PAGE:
|Chapter 13: Graduation|
|On a day nearly two months after the AIDS
Conference, Kate tore a page off the calendar and stared at the picture of
a mountain lake, framed by tall firs. June. Danny's graduation was
only three weeks away. For a moment, panic gripped her.
Against her will, she had begun to accept the fact that a relationship was developing between Danny and Steve.
With his father, however, Danny was much more reticent about mentioning Steve, and Michael seemed unaware of any such development. He was still convinced that Danny was just going through a phase, and Kate had not had the heart to try to share her unwelcome knowledge with him.
But what will happen when he sees the evidence with his own eyes? she wondered uneasily. Her apprehension grew as she imagined Michael's reaction when he realized that Danny and Steve were more than just roommates.
Kate turned away from the calendar and looked with a frown at the page she had unconsciously crumpled in her hand. She smoothed out the picture of rose and purple azaleas that she had meant to save for her bulletin board, then shrugged and tossed it in the trash.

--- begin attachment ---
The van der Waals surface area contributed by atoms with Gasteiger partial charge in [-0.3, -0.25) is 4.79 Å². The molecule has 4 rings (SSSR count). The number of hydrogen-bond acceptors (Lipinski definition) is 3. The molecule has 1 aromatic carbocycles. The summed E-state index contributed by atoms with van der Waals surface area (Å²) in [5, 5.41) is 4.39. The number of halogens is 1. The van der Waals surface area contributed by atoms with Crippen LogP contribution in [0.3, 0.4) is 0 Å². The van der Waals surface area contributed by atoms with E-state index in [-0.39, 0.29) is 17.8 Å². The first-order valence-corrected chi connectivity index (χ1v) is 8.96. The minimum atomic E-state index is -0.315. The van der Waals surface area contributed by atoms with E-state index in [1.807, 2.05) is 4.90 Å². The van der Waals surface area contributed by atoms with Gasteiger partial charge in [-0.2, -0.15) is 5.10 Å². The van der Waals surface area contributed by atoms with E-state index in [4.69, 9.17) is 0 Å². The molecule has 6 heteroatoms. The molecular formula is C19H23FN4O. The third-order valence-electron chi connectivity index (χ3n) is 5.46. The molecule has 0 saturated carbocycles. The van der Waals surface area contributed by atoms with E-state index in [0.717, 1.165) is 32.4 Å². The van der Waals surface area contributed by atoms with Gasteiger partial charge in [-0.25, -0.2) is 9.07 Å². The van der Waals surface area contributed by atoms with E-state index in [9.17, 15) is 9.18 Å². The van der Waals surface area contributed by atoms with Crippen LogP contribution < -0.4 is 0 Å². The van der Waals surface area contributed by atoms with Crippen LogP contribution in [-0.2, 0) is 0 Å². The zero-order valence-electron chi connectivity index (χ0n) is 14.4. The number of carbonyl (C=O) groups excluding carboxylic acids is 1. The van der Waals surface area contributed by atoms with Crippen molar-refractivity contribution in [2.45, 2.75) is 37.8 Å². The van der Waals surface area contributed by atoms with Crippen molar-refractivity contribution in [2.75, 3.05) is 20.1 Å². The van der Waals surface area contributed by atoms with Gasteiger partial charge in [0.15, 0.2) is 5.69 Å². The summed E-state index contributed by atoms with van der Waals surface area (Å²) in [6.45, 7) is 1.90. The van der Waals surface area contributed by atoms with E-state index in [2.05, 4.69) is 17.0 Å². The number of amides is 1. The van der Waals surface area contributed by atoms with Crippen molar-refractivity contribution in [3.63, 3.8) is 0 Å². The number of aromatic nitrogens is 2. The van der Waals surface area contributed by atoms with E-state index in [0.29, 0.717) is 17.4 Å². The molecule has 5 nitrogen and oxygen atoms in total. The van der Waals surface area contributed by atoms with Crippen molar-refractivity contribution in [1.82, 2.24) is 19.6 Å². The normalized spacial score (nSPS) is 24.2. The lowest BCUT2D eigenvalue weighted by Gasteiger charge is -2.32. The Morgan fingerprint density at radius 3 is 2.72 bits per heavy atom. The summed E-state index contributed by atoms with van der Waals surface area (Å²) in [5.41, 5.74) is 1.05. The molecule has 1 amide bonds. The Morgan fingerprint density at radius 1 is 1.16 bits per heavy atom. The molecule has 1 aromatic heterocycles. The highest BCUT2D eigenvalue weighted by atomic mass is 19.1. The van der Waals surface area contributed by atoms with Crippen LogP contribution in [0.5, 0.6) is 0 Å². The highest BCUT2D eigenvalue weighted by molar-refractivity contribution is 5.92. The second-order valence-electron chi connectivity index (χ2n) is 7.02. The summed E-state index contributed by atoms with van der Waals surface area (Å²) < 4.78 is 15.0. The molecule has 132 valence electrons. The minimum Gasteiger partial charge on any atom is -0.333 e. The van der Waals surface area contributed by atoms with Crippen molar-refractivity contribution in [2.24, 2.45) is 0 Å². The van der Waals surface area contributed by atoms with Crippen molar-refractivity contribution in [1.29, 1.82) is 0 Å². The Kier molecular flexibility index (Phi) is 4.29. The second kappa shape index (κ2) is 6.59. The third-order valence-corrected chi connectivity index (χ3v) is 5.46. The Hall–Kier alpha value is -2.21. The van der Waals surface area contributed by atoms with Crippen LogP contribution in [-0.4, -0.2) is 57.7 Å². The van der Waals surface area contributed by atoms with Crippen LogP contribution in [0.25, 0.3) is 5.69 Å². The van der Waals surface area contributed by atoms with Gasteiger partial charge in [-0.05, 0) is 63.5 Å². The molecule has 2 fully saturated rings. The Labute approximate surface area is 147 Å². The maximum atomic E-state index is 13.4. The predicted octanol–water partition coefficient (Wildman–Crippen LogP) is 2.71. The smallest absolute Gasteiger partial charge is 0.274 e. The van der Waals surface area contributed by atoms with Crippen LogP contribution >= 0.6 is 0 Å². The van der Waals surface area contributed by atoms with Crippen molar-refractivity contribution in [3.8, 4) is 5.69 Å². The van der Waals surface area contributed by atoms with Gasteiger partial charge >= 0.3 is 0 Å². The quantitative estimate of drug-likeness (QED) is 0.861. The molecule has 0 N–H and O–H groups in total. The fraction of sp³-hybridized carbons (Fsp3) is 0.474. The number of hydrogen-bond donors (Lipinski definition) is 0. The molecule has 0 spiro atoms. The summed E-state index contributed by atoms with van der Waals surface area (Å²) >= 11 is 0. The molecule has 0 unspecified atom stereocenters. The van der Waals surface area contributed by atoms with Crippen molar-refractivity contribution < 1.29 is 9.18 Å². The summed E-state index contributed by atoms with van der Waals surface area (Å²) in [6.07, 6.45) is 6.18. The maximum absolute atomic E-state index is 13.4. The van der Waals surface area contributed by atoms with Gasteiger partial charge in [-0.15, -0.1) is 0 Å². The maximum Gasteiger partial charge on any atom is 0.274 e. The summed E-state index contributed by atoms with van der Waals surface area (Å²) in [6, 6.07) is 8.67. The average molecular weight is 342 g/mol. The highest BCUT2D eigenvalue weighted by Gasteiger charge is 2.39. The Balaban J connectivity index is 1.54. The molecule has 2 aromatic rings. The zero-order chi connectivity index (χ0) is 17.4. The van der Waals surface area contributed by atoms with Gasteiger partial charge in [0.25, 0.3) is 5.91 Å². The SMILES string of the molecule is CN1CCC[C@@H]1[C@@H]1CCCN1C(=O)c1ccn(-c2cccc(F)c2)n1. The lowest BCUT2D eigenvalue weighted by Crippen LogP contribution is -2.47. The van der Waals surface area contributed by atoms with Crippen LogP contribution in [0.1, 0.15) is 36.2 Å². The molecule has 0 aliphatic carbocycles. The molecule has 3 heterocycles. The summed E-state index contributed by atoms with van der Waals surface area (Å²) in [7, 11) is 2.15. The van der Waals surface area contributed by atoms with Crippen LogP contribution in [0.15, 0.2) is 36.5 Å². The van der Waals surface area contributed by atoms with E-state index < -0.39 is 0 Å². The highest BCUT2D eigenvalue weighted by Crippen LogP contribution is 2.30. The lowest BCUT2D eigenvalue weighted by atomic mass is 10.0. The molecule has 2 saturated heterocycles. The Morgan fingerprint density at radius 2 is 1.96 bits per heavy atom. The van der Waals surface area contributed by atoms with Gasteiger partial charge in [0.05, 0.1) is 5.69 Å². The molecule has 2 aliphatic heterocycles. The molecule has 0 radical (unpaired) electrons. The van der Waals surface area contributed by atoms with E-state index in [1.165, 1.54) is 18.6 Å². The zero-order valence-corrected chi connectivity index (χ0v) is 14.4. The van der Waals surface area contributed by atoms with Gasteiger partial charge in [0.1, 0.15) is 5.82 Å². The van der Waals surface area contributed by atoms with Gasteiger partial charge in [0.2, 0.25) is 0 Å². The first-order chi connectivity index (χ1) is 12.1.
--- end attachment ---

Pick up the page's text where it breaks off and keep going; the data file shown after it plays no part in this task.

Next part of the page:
In an automatic gesture, she rubbed her hand back and forth across her abdomen; her stomach felt tied up in knots all the time. She reached up to massage the tenseness from the back of her neck.
I'm so tired, she thought. Seems like I haven't had a good night's sleep for weeks. Her depression that, for a while, had lifted a little, once again clouded her life with hopelessness.
Just three more weeks until one of the most important milestones in Danny's life -- his graduation from college. This should be an exciting time of celebration, but instead, Kate looked forward to it with dread. Underneath was a dull anger that all the joy had been sucked out of this event.